The driver helps me haul the luggage through the narrow entrance way. It is crowded with people listening to African music coming from someone’s radio. Though they are friendly enough, I still feel distinctly out of place, being clean, white, and neatly dressed. Judging from the odor hanging in the air, it has been a long time since many of my fellow boarders have enjoyed the luxury of soap, daily baths, or clean clothes.
My room is on the fifth floor, so the driver and I begin the long climb up zig-zagging flights of stairs. Beyond the first landing I discover why so many of the guests were huddled down below. There are no more lights. Bulbs are too precious a commodity here to expend on halls and stairways.
On one landing I spy an elevator and ask the driver if he thinks it works. He laughs, but there is sadness in it.
Puffing and sweating in the darkness we count the flights and agree to rest on the fourth floor. Broken plumbing has converted a communal bathroom into an open sewer and I am glad to be moving on after exchanging loads with my friend.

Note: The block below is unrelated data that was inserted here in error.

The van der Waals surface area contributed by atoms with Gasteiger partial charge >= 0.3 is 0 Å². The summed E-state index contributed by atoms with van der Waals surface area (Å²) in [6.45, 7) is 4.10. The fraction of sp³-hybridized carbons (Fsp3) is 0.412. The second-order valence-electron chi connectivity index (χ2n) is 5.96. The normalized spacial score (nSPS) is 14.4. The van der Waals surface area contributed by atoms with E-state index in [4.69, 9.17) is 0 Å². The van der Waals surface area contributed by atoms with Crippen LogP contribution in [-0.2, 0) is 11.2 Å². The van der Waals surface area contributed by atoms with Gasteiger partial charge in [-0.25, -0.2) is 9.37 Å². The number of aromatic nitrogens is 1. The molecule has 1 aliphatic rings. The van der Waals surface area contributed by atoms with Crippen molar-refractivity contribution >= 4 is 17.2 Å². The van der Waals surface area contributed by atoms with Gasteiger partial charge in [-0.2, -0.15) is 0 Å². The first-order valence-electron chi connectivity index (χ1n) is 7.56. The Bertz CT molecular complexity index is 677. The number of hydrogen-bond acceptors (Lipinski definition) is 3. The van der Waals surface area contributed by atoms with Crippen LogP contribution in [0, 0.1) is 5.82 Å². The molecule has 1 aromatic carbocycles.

On the fifth floor he leaves his bags on the landing and walks up to each door, his face only inches away, looking in the darkness for the one with my number. After finding it we manhandle the luggage the remaining few yards and I open the door, wondering if the inside will be any better than what I have seen on the outside.
I flip the light switch and a ten watt bulb comes on. It dangles over a bed. Like a neon sign, I can look directly at the orange filament without even squinting.
The walls are very dark. Either there are no windows, or they have been boarded over because of broken panes. More detailed information will have to wait till morning, when perhaps there will be enough light to see by.
The only furniture is the bed. There are linens on it, but the mattress sinks trough-like in the center. In view of this I wonder if I have found one of the better hotels. Certainly it has been much used.
I am almost surprised to see a private bathroom to my right. The door is gone, so I simply reach inside to turn on another light. In all my trips to Mozambique I have not seen a clean bathroom, but what I am looking at now is more than can be remedied by the sponge and Lysol carried in my bag. Something black is growing over the tub and toilet. For the first time I think of turning back.